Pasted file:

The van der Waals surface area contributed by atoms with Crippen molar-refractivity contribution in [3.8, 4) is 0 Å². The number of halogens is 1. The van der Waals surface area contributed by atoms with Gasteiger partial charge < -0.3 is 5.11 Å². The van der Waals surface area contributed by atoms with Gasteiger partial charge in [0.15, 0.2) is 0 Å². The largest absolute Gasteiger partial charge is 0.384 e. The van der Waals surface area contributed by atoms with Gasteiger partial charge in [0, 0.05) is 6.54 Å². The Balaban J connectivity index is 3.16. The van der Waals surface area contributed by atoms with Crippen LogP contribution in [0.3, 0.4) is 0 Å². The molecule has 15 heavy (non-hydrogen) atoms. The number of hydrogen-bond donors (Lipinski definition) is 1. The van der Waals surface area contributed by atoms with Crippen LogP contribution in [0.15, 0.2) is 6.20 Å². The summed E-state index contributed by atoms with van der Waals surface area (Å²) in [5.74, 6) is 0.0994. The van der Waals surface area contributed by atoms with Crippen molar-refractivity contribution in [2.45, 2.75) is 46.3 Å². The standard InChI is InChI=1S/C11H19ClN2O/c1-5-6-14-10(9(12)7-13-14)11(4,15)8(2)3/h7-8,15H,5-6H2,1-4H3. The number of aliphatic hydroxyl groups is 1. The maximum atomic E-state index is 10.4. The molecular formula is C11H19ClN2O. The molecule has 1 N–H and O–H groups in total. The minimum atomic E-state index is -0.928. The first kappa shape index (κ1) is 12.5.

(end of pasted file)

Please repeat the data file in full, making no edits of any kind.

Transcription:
The van der Waals surface area contributed by atoms with Crippen molar-refractivity contribution in [3.8, 4) is 0 Å². The number of halogens is 1. The van der Waals surface area contributed by atoms with Gasteiger partial charge < -0.3 is 5.11 Å². The van der Waals surface area contributed by atoms with Gasteiger partial charge in [0.15, 0.2) is 0 Å². The largest absolute Gasteiger partial charge is 0.384 e. The van der Waals surface area contributed by atoms with Gasteiger partial charge in [0, 0.05) is 6.54 Å². The Balaban J connectivity index is 3.16. The van der Waals surface area contributed by atoms with Crippen LogP contribution in [0.3, 0.4) is 0 Å². The molecule has 15 heavy (non-hydrogen) atoms. The number of hydrogen-bond donors (Lipinski definition) is 1. The van der Waals surface area contributed by atoms with Crippen LogP contribution in [0.15, 0.2) is 6.20 Å². The summed E-state index contributed by atoms with van der Waals surface area (Å²) in [5.74, 6) is 0.0994. The van der Waals surface area contributed by atoms with Crippen molar-refractivity contribution in [2.45, 2.75) is 46.3 Å². The standard InChI is InChI=1S/C11H19ClN2O/c1-5-6-14-10(9(12)7-13-14)11(4,15)8(2)3/h7-8,15H,5-6H2,1-4H3. The number of aliphatic hydroxyl groups is 1. The maximum atomic E-state index is 10.4. The molecular formula is C11H19ClN2O. The molecule has 1 N–H and O–H groups in total. The minimum atomic E-state index is -0.928. The first kappa shape index (κ1) is 12.5.